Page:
Sunday, June 23, 2024

How the heck do you use the word ‘pedo’ in Mexico?

What the heck? Or, do I mean, what fart — ¿qué pedo?

“Pedo” is one word in Spanish that showcases the complexity of Mexican vocabulary. While originally associated with flatulence, in Mexico, this versatile term has taken on a variety of meanings, making it a linguistic curiosity worth exploring.

“Pedo” in Mexico is a linguistic chameleon, adapting easily to various contexts, so let’s dive into its usage in different situations.

Difficulty or problem

In Mexico, “pedo” is often used colloquially to refer to a difficulty or problem. For example, someone might say, “es un pedo” when they want to express that something is a real problem or a rather difficult task to complete. You’ll also hear “me metí en un pedo,” which translates as “I’m in trouble.”

Fight or conflict

“Pedo” can also signify a conflict or fight. If someone mentions being in a “pedo,” they might be describing a heated argument or altercation. For instance, “anoche, hubo un pedo en el bar” — It went down at the bar last night. 

“Hacerla de pedo,” on the other hand, means making a stink or giving someone a hard time — “se pasó un rojo y el poli se la hizo de pedo” (he ran a red and the cop gave him a hard time about it).

Describing someone or something

Another common usage of “pedo” in Mexico is to describe being drunk or intoxicated. Saying “estaba bien pedo anoche” — I was really drunk last night — or “estoy medio peda” — I’m a bit tipsy — is a casual way to convey the state you’re in. On the other hand, the word “peda,” is used to describe a party or a night out with heavy drinking, which comes from this sense of pedo “estuvo buena la peda” (the party was great/last night was great). 

You can call someone “mal pedo” to show that they’re a mean person, while a situation described with the same term is a bad one. Lost your keys? “Qué mal pedo!” Conversely, a good-natured person or a fortunate situation can be described as “buen pedo.” In English you can say an exceptionally good movie or meal was “something else” — in Mexican Spanish, it’s “otro pedo.”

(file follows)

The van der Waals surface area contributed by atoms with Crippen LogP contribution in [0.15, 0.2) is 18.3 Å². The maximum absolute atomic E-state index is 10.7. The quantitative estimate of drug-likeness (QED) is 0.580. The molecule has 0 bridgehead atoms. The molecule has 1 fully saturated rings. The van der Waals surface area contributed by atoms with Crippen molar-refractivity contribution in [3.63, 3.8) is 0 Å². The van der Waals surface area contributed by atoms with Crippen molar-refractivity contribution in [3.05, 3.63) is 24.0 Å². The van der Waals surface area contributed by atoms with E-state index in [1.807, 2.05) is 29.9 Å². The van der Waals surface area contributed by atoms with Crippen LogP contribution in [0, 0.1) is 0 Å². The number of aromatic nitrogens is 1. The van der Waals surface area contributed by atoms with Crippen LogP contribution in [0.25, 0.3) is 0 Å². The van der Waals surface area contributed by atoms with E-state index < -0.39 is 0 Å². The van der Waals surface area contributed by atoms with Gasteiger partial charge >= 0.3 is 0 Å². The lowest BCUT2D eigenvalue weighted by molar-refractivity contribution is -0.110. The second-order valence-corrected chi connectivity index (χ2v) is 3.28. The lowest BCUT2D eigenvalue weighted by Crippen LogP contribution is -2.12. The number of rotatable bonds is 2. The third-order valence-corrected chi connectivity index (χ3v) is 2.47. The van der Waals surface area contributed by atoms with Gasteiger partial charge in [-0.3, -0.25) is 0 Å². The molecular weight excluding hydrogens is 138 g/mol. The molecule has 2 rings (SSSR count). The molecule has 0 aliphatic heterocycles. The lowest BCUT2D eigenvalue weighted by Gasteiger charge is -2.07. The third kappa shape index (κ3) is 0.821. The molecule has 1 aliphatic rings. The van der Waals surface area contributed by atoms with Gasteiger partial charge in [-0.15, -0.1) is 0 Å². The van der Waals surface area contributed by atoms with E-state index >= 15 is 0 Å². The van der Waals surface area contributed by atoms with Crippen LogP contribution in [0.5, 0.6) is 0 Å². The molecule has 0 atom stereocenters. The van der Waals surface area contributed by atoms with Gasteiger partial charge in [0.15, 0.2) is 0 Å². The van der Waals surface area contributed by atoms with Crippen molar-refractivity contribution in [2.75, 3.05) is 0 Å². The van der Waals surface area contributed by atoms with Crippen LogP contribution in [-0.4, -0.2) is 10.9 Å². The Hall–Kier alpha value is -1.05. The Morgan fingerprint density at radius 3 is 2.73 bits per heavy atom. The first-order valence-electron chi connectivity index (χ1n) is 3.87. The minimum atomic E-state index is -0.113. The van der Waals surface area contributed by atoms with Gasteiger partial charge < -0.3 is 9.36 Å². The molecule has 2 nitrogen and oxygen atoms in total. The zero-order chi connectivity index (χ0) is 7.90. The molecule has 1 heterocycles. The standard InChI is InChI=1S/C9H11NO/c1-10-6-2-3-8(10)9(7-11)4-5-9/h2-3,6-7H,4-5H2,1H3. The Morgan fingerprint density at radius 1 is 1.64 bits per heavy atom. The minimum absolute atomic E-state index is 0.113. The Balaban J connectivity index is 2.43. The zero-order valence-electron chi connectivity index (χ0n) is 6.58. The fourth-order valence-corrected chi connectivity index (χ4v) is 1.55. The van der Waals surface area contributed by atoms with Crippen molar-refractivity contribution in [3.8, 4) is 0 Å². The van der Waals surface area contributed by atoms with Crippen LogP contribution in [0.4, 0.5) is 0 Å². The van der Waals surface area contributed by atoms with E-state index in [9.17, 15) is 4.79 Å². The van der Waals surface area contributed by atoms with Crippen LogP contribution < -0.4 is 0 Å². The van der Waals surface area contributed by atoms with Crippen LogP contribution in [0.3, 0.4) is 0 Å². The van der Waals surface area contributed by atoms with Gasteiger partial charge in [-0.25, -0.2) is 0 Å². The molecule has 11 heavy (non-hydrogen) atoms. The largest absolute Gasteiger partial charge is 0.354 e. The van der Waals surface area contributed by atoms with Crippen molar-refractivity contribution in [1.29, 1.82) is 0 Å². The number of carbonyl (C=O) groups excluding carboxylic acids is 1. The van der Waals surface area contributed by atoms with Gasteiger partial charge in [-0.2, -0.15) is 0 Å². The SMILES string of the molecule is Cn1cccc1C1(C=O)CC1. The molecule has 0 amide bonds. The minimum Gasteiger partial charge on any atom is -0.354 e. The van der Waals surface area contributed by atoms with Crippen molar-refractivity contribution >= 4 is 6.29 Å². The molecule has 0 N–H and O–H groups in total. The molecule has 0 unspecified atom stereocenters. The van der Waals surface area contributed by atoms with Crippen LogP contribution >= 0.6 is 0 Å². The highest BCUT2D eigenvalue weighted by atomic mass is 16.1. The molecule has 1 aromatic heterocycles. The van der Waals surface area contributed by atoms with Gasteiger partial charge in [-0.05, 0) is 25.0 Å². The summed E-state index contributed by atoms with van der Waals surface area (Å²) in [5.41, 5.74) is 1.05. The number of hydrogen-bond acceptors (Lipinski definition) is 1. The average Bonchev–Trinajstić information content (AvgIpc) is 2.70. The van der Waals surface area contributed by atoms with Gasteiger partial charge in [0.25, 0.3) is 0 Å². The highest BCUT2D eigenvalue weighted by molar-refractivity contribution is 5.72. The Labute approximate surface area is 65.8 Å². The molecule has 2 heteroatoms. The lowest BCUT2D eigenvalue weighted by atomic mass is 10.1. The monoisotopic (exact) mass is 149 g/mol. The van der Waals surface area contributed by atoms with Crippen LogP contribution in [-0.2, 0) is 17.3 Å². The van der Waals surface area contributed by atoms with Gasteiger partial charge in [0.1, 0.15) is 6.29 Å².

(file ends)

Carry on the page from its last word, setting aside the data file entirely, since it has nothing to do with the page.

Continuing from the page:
View this post on Instagram

 

A post shared by Mexico News Daily (@mexiconewsdaily)

Possibilities

If someone says, “ni pedo” they’re expressing resignation in regards to a situation, in the same way an English speaker sighs “oh well.” But when adding the preposition “de,” the meaning changes to “there’s no way!” — ¡ni de pedo! —  hinting that the speaker wouldn’t do what they’re being asked even if they were drunk. 

Greetings and expressions of surprise

In some cases, “pedo” is used as an expression of surprise or disbelief. For example, upon hearing unexpected news, someone might exclaim, “no mames, en serio? ¡Qué pedo!” (No way, seriously? What a surprise!), or “qué pedo, qué pasó?” (What is going on?). In addition, it is a very common way to greet your friends just by saying “Qué pedo!”

Understanding the various uses of the word “pedo” will add depth to your comprehension of Mexican Spanish. It’s essential to consider the context in which the term is used to grasp its intended meaning fully, and you should always keep in mind that it is an informal word. Don’t use it with your parents, your in-laws, your teachers or any person to whom you would normally speak in a formal way. Save it for your very close friends.

Paulina Gerez is a translator-interpreter, content creator, and founder of Crack The Code, a series of online courses focused on languages. Through her social media, she helps people see learning a language from another perspective through her fun experiences. Instagram: paulinagerezm / Tiktok: paugerez3 / YT: paulina gerez

20 COMMENTS

Have something to say? Paid Subscribers get all access to make & read comments.
Woman in a ddog rescue centre.

Here’s what to expect when adopting a dog in Mexico

0
Finding a four legged friend who enjoys long walks in paradise has never been easier and you can get started on the process right away.
Couple kissing each other, but the photo is broken in half because they broke up

Trouble in paradise: What happens when you break up in Mexico?

2
Breaking up is never easy, wherever you happen to be in the world, but when you add a Mexican flair to the proceedings, things can get even wilder.
Pipas in CDMX

Is Mexico City about to experience ‘Day Zero’?

0
The Mexican capital looks set to run out of water next week — or does it?